2009-01-15 / Sports

Field Notes 01/15/2009

Farmers to see return on investment
STATEWIDE — A record number of farmers participated in the 2007 Census of Agriculture that takes place every five years. Census results will be announced Feb.4 by the USDA, NASS, Michigan Field Office and other field offices across the country.
“The true value of the Census of Agriculture is in the information it provides,” said Dave Kleweno, director. “The census charts trends in agriculture and provides the only source of uniform, comprehensive data for every county in the nation.”
It provides facts and figures on nearly every aspect of U.S. agriculture, including number and types of farm operations, economic aspects of farm production and the demographics of U.S. farm operators.
The data collected is valuable for farmers and ranchers and helps them make informed decisions about the future of their operations. The information also is used by all who serve farmers and rural communities, including government agencies, community planners, agribusinesses, lenders, trade associations and many others.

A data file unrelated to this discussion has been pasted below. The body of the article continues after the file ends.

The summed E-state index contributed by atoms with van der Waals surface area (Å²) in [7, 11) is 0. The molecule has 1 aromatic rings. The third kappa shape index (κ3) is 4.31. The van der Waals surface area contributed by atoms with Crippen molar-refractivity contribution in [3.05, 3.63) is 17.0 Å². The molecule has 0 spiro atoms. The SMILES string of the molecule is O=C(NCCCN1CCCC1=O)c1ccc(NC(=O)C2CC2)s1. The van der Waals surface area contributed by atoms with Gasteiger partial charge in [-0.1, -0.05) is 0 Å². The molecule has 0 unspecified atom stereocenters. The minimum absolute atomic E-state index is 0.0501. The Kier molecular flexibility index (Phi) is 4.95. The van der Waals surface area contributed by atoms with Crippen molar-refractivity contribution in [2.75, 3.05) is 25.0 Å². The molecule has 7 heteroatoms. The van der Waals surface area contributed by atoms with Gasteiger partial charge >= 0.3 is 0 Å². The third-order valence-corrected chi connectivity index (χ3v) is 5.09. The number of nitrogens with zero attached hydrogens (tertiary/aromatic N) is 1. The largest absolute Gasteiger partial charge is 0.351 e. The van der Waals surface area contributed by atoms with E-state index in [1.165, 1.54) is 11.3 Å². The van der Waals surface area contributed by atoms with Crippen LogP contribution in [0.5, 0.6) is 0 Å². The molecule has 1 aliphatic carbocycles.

“The information provided from the census is really the voice of our nation’s farmers and ranchers,” said Kleweno. “They took the time to tell us about what’s happening in agriculture on a local and national level. That voice will be heard by policy makers and other agricultural stakeholders now and in the years ahead.”
Results will be available online and in various publications issued by NASS. Details: www.agcensus.usda.gov or 1-800-727-9540.

January elk hunt approved
NORTHERN MICH. — A five-day elk hunt that will run Jan. 14-18 was announced by the Michigan Department of Natural Resources Jan. 5.
This is only the third time in 25 years that a January hunt has been held. All hunters who applied for an elk permit, but were not drawn, were eligible, and an additional 40 hunters were selected for this hunt.
The DNR management goals for the winter herd range from 800-900 elk in Montmorency, Cheboygan, Presque Isle and Otsego counties. But because the herd has expanded outside the four-county area, they are now found in Alpena, Alcona, Emmet, Charlevoix and Oscoda counties, say state officials.
Wildlife Division Chief Russ Mason added, “Hunting has been an effective management tool in maintaining both the elk population and distribution of elk in Michigan. These special seasons are instrumental in managing elk outside the traditional elk range.”

Field Notes by Lisa Paine

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